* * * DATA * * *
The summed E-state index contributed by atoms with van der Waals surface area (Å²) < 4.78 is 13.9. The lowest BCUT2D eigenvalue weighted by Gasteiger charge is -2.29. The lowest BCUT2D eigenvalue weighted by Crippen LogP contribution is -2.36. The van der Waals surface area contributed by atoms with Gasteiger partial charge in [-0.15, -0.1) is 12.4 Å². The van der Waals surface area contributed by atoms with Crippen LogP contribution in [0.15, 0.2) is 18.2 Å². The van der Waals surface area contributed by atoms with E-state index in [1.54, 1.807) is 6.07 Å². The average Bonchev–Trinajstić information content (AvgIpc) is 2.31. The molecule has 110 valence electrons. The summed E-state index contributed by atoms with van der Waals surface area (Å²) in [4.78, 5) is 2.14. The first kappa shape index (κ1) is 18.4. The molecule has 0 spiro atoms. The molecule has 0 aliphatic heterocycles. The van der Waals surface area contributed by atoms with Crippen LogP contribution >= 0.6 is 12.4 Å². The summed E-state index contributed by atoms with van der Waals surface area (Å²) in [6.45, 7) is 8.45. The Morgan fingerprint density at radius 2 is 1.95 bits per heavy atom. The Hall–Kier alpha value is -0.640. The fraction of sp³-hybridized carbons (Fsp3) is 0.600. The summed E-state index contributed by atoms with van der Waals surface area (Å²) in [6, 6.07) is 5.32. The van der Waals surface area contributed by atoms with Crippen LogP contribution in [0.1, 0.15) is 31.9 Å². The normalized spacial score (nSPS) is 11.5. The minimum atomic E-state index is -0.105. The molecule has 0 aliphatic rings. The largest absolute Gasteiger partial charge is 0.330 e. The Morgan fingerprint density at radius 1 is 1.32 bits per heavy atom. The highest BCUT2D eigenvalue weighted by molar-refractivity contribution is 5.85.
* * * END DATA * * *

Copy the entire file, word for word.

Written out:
The summed E-state index contributed by atoms with van der Waals surface area (Å²) < 4.78 is 13.9. The lowest BCUT2D eigenvalue weighted by Gasteiger charge is -2.29. The lowest BCUT2D eigenvalue weighted by Crippen LogP contribution is -2.36. The van der Waals surface area contributed by atoms with Gasteiger partial charge in [-0.15, -0.1) is 12.4 Å². The van der Waals surface area contributed by atoms with Crippen LogP contribution in [0.15, 0.2) is 18.2 Å². The van der Waals surface area contributed by atoms with E-state index in [1.54, 1.807) is 6.07 Å². The average Bonchev–Trinajstić information content (AvgIpc) is 2.31. The molecule has 110 valence electrons. The summed E-state index contributed by atoms with van der Waals surface area (Å²) in [4.78, 5) is 2.14. The first kappa shape index (κ1) is 18.4. The molecule has 0 spiro atoms. The molecule has 0 aliphatic heterocycles. The van der Waals surface area contributed by atoms with Crippen LogP contribution >= 0.6 is 12.4 Å². The summed E-state index contributed by atoms with van der Waals surface area (Å²) in [6.45, 7) is 8.45. The Morgan fingerprint density at radius 2 is 1.95 bits per heavy atom. The Hall–Kier alpha value is -0.640. The fraction of sp³-hybridized carbons (Fsp3) is 0.600. The summed E-state index contributed by atoms with van der Waals surface area (Å²) in [6, 6.07) is 5.32. The van der Waals surface area contributed by atoms with Crippen LogP contribution in [0.1, 0.15) is 31.9 Å². The normalized spacial score (nSPS) is 11.5. The minimum atomic E-state index is -0.105. The molecule has 0 aliphatic rings. The largest absolute Gasteiger partial charge is 0.330 e. The Morgan fingerprint density at radius 1 is 1.32 bits per heavy atom. The highest BCUT2D eigenvalue weighted by molar-refractivity contribution is 5.85.